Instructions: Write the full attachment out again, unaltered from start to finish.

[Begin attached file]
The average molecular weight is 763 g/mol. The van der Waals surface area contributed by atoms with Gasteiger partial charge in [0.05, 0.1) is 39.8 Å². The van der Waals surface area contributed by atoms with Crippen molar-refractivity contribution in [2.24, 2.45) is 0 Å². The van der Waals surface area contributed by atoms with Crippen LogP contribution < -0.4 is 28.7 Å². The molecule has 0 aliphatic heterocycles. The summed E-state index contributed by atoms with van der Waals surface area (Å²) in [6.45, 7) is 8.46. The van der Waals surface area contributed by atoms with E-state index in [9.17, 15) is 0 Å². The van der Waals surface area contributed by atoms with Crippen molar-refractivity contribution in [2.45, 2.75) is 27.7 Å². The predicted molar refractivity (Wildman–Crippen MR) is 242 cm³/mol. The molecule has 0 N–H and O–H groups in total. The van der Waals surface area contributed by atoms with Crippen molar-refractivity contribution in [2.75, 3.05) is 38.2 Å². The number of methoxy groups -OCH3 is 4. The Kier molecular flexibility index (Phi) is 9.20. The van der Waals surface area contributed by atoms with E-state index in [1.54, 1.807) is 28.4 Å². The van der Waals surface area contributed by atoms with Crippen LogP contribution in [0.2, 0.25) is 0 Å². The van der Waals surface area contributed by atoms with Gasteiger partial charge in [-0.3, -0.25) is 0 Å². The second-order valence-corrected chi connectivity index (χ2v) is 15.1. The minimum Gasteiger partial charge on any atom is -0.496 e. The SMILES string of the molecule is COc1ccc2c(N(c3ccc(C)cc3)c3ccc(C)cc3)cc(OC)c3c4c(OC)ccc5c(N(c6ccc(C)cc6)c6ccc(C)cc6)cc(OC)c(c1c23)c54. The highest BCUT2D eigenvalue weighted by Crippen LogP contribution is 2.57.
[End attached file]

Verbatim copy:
The average molecular weight is 763 g/mol. The van der Waals surface area contributed by atoms with Gasteiger partial charge in [0.05, 0.1) is 39.8 Å². The van der Waals surface area contributed by atoms with Crippen molar-refractivity contribution in [2.24, 2.45) is 0 Å². The van der Waals surface area contributed by atoms with Crippen LogP contribution < -0.4 is 28.7 Å². The molecule has 0 aliphatic heterocycles. The summed E-state index contributed by atoms with van der Waals surface area (Å²) in [6.45, 7) is 8.46. The van der Waals surface area contributed by atoms with E-state index in [9.17, 15) is 0 Å². The van der Waals surface area contributed by atoms with Crippen molar-refractivity contribution in [2.45, 2.75) is 27.7 Å². The predicted molar refractivity (Wildman–Crippen MR) is 242 cm³/mol. The molecule has 0 N–H and O–H groups in total. The van der Waals surface area contributed by atoms with Crippen molar-refractivity contribution in [2.75, 3.05) is 38.2 Å². The number of methoxy groups -OCH3 is 4. The Kier molecular flexibility index (Phi) is 9.20. The van der Waals surface area contributed by atoms with E-state index in [1.54, 1.807) is 28.4 Å². The van der Waals surface area contributed by atoms with Crippen LogP contribution in [0.2, 0.25) is 0 Å². The van der Waals surface area contributed by atoms with Gasteiger partial charge in [-0.3, -0.25) is 0 Å². The second-order valence-corrected chi connectivity index (χ2v) is 15.1. The minimum Gasteiger partial charge on any atom is -0.496 e. The SMILES string of the molecule is COc1ccc2c(N(c3ccc(C)cc3)c3ccc(C)cc3)cc(OC)c3c4c(OC)ccc5c(N(c6ccc(C)cc6)c6ccc(C)cc6)cc(OC)c(c1c23)c54. The highest BCUT2D eigenvalue weighted by Crippen LogP contribution is 2.57.